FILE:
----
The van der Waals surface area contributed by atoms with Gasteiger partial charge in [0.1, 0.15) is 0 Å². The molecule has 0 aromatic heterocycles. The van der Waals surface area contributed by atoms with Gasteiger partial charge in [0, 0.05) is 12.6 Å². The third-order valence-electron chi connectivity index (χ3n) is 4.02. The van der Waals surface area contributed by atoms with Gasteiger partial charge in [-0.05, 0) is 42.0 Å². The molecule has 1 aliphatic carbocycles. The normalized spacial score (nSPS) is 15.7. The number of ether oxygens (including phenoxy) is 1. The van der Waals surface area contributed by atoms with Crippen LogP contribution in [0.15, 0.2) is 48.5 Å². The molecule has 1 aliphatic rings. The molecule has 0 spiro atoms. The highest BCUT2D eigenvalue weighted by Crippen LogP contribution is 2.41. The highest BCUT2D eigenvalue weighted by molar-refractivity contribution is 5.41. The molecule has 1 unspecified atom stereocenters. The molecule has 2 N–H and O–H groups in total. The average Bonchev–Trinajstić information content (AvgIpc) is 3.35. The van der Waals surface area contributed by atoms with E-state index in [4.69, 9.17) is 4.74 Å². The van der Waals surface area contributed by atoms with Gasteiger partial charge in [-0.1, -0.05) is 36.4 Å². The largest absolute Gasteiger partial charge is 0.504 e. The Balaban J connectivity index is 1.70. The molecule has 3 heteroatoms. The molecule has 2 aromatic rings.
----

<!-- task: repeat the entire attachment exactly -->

The van der Waals surface area contributed by atoms with Gasteiger partial charge in [0.1, 0.15) is 0 Å². The molecule has 0 aromatic heterocycles. The van der Waals surface area contributed by atoms with Gasteiger partial charge in [0, 0.05) is 12.6 Å². The third-order valence-electron chi connectivity index (χ3n) is 4.02. The van der Waals surface area contributed by atoms with Gasteiger partial charge in [-0.05, 0) is 42.0 Å². The molecule has 1 aliphatic carbocycles. The normalized spacial score (nSPS) is 15.7. The number of ether oxygens (including phenoxy) is 1. The van der Waals surface area contributed by atoms with Crippen LogP contribution in [0.15, 0.2) is 48.5 Å². The molecule has 1 aliphatic rings. The molecule has 0 spiro atoms. The highest BCUT2D eigenvalue weighted by Crippen LogP contribution is 2.41. The highest BCUT2D eigenvalue weighted by molar-refractivity contribution is 5.41. The molecule has 1 unspecified atom stereocenters. The molecule has 2 N–H and O–H groups in total. The average Bonchev–Trinajstić information content (AvgIpc) is 3.35. The van der Waals surface area contributed by atoms with E-state index in [4.69, 9.17) is 4.74 Å². The van der Waals surface area contributed by atoms with Gasteiger partial charge in [-0.1, -0.05) is 36.4 Å². The largest absolute Gasteiger partial charge is 0.504 e. The Balaban J connectivity index is 1.70. The molecule has 3 heteroatoms. The molecule has 2 aromatic rings.